August 9, 2017
Stimulating Play with Interaction: The Anti-Selfie
Take a pic It could be said that the worst designs fail to stimulate or engage the average person. In Graphic Design this can come in many forms, a dull poster or a misinformed approach to branding can both lead to lower user engagement with what is being communicated. But …
It could be said that the worst designs fail to stimulate or engage the average person. In Graphic Design this can come in many forms, a dull poster or a misinformed approach to branding can both lead to lower user engagement with what is being communicated. But one approach that attempts to upend engaging visuals is Interaction Design or by exact definition “the practice of designing interactive digital products, environments, systems, and services” (Wikipedia). In an increasingly digital world, designers are figuring out how this interactive world can draw people in, and how it can translate the physical world to the digital in an easily digestible way.
One example of one such project is Studio Monikers “Interactive Reflection on the Black Square” or more prominently titled “The Anti-Selfie Club”. It seems simple at first. The goal is to not let you or your friends take a selfie. Gather together in front of your computer camera and the program will obscure your face with simple geometric shapes including black squares, circles, and crosses. Try as you might, the shapes will continue to hide your face and after taking a picture your image (but not really) will be displayed amongst countless others trying to get their faces shown.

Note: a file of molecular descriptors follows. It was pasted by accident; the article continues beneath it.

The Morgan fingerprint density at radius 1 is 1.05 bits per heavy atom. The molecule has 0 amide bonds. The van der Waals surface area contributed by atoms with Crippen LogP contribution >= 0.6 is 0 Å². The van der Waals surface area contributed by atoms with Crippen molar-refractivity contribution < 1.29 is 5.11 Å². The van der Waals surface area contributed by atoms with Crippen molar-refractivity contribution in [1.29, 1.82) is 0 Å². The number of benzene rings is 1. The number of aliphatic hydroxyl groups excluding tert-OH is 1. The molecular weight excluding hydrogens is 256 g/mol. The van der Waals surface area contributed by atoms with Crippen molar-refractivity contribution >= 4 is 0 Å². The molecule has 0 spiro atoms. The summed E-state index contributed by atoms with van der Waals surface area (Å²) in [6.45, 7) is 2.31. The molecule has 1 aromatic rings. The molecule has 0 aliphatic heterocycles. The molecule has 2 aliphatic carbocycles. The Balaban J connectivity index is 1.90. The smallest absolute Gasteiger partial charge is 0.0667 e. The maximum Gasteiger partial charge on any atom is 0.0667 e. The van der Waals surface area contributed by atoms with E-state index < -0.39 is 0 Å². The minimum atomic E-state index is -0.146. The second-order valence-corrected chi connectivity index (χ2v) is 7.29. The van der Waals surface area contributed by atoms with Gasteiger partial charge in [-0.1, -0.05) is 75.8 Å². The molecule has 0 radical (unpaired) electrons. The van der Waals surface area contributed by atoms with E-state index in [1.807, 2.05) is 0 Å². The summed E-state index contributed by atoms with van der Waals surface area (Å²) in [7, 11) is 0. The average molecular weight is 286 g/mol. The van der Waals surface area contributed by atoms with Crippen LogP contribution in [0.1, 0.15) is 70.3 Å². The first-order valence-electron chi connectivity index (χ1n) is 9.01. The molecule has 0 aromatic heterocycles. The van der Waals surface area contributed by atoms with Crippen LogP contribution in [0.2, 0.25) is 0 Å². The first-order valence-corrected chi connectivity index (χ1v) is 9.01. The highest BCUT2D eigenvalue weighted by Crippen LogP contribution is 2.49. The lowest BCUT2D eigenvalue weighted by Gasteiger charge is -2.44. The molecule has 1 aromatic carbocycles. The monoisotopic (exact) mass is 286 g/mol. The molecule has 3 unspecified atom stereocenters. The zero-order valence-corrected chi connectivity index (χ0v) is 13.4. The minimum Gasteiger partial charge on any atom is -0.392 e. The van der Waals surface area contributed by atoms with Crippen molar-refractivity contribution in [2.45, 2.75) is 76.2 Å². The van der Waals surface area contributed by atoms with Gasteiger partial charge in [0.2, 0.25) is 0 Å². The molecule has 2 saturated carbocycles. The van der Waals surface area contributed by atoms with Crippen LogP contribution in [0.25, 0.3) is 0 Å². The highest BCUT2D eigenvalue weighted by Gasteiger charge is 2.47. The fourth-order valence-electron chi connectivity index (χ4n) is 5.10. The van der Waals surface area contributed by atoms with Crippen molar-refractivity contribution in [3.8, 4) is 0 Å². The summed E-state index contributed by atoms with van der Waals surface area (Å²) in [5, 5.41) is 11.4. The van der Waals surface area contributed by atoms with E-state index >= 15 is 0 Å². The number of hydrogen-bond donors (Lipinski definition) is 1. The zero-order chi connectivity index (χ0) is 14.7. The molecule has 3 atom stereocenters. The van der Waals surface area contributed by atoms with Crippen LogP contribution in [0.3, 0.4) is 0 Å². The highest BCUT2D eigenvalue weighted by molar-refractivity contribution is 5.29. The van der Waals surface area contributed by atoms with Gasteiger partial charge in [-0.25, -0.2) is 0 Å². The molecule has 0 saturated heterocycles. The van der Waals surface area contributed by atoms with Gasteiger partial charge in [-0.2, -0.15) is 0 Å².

It’s a deceptively simple thing complicated in a narcissistic culture. The point of the website is not to take a nice picture of you, so why are you using it? People won’t be able to see your face having fun, so it can’t satisfy peoples want for attention on a digital platform. But still, thousands of pictures have been taken and posted since 2015, so the limited interaction continues to draw people in. It takes a common real world social norm like the selfie and turns it on its head, possibly making a game of beating the system and actually getting your picture taken. It stimulates people through nothing a camera and some geometric shapes.
Interestingly enough, much like the way interaction design takes real world cliche’s and gives them new meaning in a new landscape, the Anti-Selfie was inspired by Kazimir Malevich’s attempt to do the same. Malevich’s “Black Square” painting was intentionally obtuse because it wasn’t an attempt to present people with something from the physical world. As he put it “Up until now there were no attempts at painting as such, without any attribute of real life…Painting was the aesthetic side of a thing, but never was original and an end in itself.” Both projects are an attempt to skirt a common trend, and though they exist in different mediums, the relationship is important. Malevich was trying to reinvent what the painting really meant if it meant anything at all, and the Anti-Selfie succeeds in doing the same with a different niche.